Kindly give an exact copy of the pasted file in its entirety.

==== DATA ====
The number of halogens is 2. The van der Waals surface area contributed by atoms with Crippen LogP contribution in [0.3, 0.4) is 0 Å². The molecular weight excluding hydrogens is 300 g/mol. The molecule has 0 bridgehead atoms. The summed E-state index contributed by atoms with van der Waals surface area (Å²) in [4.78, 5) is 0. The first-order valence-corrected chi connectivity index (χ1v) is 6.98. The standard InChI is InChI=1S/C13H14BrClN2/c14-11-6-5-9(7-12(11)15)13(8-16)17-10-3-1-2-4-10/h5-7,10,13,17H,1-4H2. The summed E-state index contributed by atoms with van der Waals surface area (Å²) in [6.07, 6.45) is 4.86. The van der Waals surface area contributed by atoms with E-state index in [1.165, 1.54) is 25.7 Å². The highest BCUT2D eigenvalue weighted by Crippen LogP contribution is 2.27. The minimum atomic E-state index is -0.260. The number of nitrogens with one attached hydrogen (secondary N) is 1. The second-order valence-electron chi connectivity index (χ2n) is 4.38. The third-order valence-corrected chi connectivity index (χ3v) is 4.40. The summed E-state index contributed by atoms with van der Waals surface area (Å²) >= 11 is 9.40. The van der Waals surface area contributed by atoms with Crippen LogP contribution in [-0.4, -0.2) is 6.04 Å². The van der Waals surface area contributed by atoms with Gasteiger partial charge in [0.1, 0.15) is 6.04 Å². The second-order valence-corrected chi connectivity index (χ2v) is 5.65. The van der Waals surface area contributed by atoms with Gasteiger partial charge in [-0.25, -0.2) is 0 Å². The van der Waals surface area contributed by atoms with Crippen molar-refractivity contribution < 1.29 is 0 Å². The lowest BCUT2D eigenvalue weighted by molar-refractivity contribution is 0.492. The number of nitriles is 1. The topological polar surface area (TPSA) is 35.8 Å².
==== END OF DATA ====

The number of halogens is 2. The van der Waals surface area contributed by atoms with Crippen LogP contribution in [0.3, 0.4) is 0 Å². The molecular weight excluding hydrogens is 300 g/mol. The molecule has 0 bridgehead atoms. The summed E-state index contributed by atoms with van der Waals surface area (Å²) in [4.78, 5) is 0. The first-order valence-corrected chi connectivity index (χ1v) is 6.98. The standard InChI is InChI=1S/C13H14BrClN2/c14-11-6-5-9(7-12(11)15)13(8-16)17-10-3-1-2-4-10/h5-7,10,13,17H,1-4H2. The summed E-state index contributed by atoms with van der Waals surface area (Å²) in [6.07, 6.45) is 4.86. The van der Waals surface area contributed by atoms with E-state index in [1.165, 1.54) is 25.7 Å². The highest BCUT2D eigenvalue weighted by Crippen LogP contribution is 2.27. The minimum atomic E-state index is -0.260. The number of nitrogens with one attached hydrogen (secondary N) is 1. The second-order valence-electron chi connectivity index (χ2n) is 4.38. The third-order valence-corrected chi connectivity index (χ3v) is 4.40. The summed E-state index contributed by atoms with van der Waals surface area (Å²) >= 11 is 9.40. The van der Waals surface area contributed by atoms with Crippen LogP contribution in [-0.4, -0.2) is 6.04 Å². The van der Waals surface area contributed by atoms with Gasteiger partial charge in [0.1, 0.15) is 6.04 Å². The second-order valence-corrected chi connectivity index (χ2v) is 5.65. The van der Waals surface area contributed by atoms with Gasteiger partial charge in [-0.25, -0.2) is 0 Å². The van der Waals surface area contributed by atoms with Crippen molar-refractivity contribution < 1.29 is 0 Å². The lowest BCUT2D eigenvalue weighted by molar-refractivity contribution is 0.492. The number of nitriles is 1. The topological polar surface area (TPSA) is 35.8 Å².